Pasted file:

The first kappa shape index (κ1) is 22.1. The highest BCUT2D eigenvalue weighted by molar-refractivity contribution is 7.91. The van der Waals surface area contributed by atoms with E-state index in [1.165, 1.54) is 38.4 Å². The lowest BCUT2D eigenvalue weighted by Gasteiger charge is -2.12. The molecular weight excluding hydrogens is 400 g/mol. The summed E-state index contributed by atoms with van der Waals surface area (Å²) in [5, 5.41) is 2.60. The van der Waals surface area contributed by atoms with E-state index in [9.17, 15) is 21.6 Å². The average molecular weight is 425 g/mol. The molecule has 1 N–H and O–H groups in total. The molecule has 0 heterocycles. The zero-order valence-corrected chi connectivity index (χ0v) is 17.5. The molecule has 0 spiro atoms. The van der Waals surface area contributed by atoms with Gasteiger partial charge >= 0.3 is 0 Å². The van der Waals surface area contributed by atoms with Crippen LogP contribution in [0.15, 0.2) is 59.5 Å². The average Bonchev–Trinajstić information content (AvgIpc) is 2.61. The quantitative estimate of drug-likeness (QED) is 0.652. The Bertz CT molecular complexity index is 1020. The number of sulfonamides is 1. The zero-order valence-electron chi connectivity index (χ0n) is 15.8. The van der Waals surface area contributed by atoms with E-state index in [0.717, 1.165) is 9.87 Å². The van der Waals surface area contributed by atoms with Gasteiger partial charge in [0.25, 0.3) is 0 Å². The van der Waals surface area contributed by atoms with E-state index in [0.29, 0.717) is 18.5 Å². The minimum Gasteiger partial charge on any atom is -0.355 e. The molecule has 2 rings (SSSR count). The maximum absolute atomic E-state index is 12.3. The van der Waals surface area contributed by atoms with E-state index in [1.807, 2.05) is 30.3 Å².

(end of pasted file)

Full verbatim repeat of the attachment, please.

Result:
The first kappa shape index (κ1) is 22.1. The highest BCUT2D eigenvalue weighted by molar-refractivity contribution is 7.91. The van der Waals surface area contributed by atoms with E-state index in [1.165, 1.54) is 38.4 Å². The lowest BCUT2D eigenvalue weighted by Gasteiger charge is -2.12. The molecular weight excluding hydrogens is 400 g/mol. The summed E-state index contributed by atoms with van der Waals surface area (Å²) in [5, 5.41) is 2.60. The van der Waals surface area contributed by atoms with E-state index in [9.17, 15) is 21.6 Å². The average molecular weight is 425 g/mol. The molecule has 1 N–H and O–H groups in total. The molecule has 0 heterocycles. The zero-order valence-corrected chi connectivity index (χ0v) is 17.5. The molecule has 0 spiro atoms. The van der Waals surface area contributed by atoms with Gasteiger partial charge >= 0.3 is 0 Å². The van der Waals surface area contributed by atoms with Crippen LogP contribution in [0.15, 0.2) is 59.5 Å². The average Bonchev–Trinajstić information content (AvgIpc) is 2.61. The quantitative estimate of drug-likeness (QED) is 0.652. The Bertz CT molecular complexity index is 1020. The number of sulfonamides is 1. The zero-order valence-electron chi connectivity index (χ0n) is 15.8. The van der Waals surface area contributed by atoms with E-state index in [0.717, 1.165) is 9.87 Å². The van der Waals surface area contributed by atoms with Gasteiger partial charge in [0.25, 0.3) is 0 Å². The van der Waals surface area contributed by atoms with E-state index in [0.29, 0.717) is 18.5 Å². The minimum Gasteiger partial charge on any atom is -0.355 e. The molecule has 2 rings (SSSR count). The maximum absolute atomic E-state index is 12.3. The van der Waals surface area contributed by atoms with E-state index in [1.807, 2.05) is 30.3 Å².